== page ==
ms access how to use dbase files in access after ms stops support in access 2k10?

I have numerous dbase legacy systems that go back decades and could not be re-done, practically. does any one know of any third party or freeware utilities to work around this issue?
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Jim Dettman (Microsoft MVP/ EE MVE)President / OwnerCommented:
The only work around I've seen is to install SQL 32 bit, then using the VFP drivers, create a linked server to the dbase files with SQL.

Time to move that data!


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crystal (strive4peace) - Microsoft MVP, AccessRemote Training and ProgrammingCommented:
If you use Access 2007, you will still be able to use the old database formats.  Better, however, as Jim suggested, to move the data ~ and the logic.
I am linking to FoxPro from A2013.  I'm pretty sure it works because the old drivers were there from a previous A2010 install.  It sure surprised me when the links continued to work.

You can try to use ODBC to connect rather than the former method which listed dbf's as a separate option.
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Jim Dettman (Microsoft MVP/ EE MVE)President / OwnerCommented:
Adding on to Pat's two points a bit:

1. You can try installing the A2010 Redistributable, which should give you the drivers:

Microsoft Access Database Engine 2010 Redistributable

2. You can use any ODBC driver and work with it that way; doesn't have to be Microsoft's.  Not aware of any off-hand, but there's probably some out there (although many did rely on the Access drivers).

Jeffrey CoachmanMIS LiasonCommented:
What is your ultimate need here?
What is your current system is structured to do?

Are you saying that you are no longer using the dbase environment?
If this is the case, then keeping the data in the dbase format is going to hold you back.
No workaround or third part app will be 100% feature compatible.  All that will do is add another layer of complexity between your data and your UI/functionality.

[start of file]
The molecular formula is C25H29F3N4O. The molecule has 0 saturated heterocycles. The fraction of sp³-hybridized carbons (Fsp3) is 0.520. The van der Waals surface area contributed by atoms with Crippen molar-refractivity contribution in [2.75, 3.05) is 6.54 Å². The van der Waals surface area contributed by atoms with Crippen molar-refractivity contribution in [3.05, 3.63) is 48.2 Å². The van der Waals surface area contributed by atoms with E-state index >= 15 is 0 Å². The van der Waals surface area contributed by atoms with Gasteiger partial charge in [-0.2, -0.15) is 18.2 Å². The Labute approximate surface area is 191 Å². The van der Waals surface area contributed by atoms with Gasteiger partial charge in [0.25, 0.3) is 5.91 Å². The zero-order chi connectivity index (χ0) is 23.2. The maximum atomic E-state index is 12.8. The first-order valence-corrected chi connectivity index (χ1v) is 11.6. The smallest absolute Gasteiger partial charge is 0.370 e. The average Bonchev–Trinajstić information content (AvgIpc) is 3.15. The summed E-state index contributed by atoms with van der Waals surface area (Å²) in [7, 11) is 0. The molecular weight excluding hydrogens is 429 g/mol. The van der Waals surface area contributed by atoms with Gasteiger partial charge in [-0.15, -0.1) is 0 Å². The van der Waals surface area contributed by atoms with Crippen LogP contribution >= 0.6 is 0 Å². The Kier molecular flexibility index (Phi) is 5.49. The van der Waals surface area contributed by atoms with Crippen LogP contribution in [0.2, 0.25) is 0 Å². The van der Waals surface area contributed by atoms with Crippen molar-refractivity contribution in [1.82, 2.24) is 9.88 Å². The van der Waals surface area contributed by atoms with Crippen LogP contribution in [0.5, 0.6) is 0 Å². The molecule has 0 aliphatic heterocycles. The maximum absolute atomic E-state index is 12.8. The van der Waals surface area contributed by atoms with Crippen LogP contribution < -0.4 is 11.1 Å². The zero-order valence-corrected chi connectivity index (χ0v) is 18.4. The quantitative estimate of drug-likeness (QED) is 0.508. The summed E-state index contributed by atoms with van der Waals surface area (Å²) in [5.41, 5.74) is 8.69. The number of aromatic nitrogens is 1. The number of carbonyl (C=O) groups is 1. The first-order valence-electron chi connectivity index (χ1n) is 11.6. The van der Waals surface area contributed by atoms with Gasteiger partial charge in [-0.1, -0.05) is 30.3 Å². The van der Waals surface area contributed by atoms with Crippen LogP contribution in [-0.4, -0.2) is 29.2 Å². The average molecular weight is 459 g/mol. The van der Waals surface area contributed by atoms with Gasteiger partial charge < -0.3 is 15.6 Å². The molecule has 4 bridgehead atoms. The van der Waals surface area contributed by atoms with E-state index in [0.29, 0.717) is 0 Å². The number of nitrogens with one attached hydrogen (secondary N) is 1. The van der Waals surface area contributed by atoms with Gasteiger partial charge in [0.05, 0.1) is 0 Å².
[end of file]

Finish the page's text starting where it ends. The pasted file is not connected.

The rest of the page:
If you are already linking to Access, ...then what's stopping you from migrating the data to: Access, SQL, or MySQL?

I have numerous dbase legacy systems that go back decades and could not be re-done, practically.
Define "practically".
From the Wikipedia page: states that dbase still keeps it "environment", updated.
So we also need to know if you are just linking into a legacy system (with static data)
...or does your current system still continually "update" the old dbase system?

If you do a Google search of "Migrate dbase" will get a host of products and services that will move your data to another system.

Moving the data doesn't help if the app is still operational.  My client is still actively using a FoxPro system.  I replaced a lot of it but over the years, they cloned the basic app and made changes.  Some day, I'll incorporate those outlier apps also.
Dave BaldwinFixer of ProblemsCommented:
My main client still uses Visual FoxPro 9 (VFP9) because he can write his own programs.  He runs his business and 4 web sites on it and is not likely to change anytime soon.  Some data gets converted to MySQL for the web.
jsgouldAuthor Commented:
Thanks all for the response
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